August 29, 2007
Puget Sound grocery workers overwhelmingly ratify three-year contract
with grocery employers
United Food and Commercial Workers (UFCW)-represented grocery workers in the Puget Sound area improved grocery jobs for workers and communities when they recently ratified a fair contract with their employers. These UFCW members joined members in Southern California, Texas, Toledo, and Detroit, and New England in recently ratifying good contracts with affordable, quality health care, retirement security, and wages that pay the bills.
Puget Sound grocery workers in UFCW Locals 21, 81, and 44 overwhelmingly approved their three-year contract agreement with three national grocery chains: Safeway, Supervalu (Albertsons) and Kroger (Fred Meyer and QFC).
The new three-year contract agreement includes:
An affordable, improved health care plan, with no-cost preventative care, coverage for same-sex couples and reduced waiting period for children’s coverage, wellness incentives for employees, and lower prescription costs;
Wage increases of up to $1.30 an hour over the term of the contract;
Improvements in sick leave and scheduling practices; and
Pension plan secured with no cuts for the life of the contract.
“The terms of this contract—especially the medical benefits, give me the feeling of great relief,” said Eleanor Knight, a UFCW Local 21 member working at Issaquah’s QFC. “My son and I need good health care benefits. This new plan will make a big difference in our lives.”
“From the beginning, we set very clear goals,” said Dave Schmitz, President of UFCW Local 21. “We met those goals—and more—without taking any steps backwards. There are solid wage increases, a groundbreaking health care benefits package that means better care at lower costs for members and progress on sick leave and scheduling practices.”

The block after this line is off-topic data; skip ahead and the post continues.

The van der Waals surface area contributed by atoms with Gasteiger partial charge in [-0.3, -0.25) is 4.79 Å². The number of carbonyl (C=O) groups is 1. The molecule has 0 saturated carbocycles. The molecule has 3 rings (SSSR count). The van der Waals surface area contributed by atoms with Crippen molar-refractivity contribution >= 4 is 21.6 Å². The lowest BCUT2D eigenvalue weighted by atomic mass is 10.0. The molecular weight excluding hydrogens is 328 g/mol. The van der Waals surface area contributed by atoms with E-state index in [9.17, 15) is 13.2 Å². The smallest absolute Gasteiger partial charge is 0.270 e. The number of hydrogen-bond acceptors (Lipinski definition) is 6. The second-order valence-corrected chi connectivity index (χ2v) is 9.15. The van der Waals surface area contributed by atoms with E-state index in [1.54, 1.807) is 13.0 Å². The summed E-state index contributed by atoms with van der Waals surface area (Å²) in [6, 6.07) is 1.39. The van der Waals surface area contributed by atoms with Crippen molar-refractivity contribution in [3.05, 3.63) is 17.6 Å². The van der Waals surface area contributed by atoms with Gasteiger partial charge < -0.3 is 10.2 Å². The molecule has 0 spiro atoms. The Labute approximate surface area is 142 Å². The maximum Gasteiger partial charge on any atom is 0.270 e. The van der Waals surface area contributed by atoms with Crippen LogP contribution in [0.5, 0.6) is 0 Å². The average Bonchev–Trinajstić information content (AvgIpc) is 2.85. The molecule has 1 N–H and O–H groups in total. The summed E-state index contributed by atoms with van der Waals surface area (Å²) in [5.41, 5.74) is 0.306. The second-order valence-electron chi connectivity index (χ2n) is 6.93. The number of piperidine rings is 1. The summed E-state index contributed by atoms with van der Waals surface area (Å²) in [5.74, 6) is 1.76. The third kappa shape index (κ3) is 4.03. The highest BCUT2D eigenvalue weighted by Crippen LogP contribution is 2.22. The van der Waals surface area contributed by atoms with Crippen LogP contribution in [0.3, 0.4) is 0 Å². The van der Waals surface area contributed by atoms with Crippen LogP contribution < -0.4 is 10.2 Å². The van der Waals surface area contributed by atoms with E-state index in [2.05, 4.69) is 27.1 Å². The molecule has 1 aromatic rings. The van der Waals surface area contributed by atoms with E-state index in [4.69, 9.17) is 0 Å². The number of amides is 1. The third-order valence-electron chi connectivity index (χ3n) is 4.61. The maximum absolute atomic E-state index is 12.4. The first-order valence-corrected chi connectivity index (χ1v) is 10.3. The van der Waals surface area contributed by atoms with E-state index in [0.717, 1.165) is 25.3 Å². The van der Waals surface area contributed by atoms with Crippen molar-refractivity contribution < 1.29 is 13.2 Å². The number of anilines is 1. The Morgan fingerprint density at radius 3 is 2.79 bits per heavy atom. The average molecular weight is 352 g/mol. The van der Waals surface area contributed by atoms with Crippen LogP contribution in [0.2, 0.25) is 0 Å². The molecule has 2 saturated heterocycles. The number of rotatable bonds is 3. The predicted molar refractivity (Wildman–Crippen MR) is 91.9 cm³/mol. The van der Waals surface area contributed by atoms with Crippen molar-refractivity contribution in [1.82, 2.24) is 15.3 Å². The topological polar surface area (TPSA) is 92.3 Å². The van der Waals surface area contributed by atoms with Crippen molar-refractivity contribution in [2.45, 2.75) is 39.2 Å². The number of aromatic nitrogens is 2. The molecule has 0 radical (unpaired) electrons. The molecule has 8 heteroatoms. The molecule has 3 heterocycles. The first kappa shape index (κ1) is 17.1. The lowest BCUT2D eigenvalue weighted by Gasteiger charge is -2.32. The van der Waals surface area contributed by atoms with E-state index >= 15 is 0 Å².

Community support and UFCW solidarity was instrumental in securing a fair contract. Over the past five months of negotiations, grocery employees received an outpouring of support from grocery store customers, workers, and community members throughout Puget Sound as well as throughout the country. Tens of thousands signed a pledge saying they would stand up for grocery workers, and religious leaders and elected officials showed up at stores to bolster support for workers.
“”The community stood with these workers because it was the right thing to do,” said Steve Williamson, Director of Strategic Campaigns for UFCW Local 21. ”Standing with grocery industry workers who are struggling every day to make ends meet is critical to the future of our middle class.”
The Puget Sound campaign, representing 20,000 grocery workers in Puget Sound, is part of the Grocery Workers United unity bargaining campaign. Grocery Workers United is a national movement of over 400,000 UFCW-represented grocery workers joining with each other and with community members across the country and in Canada to improve jobs in the grocery industry–one contract at a time.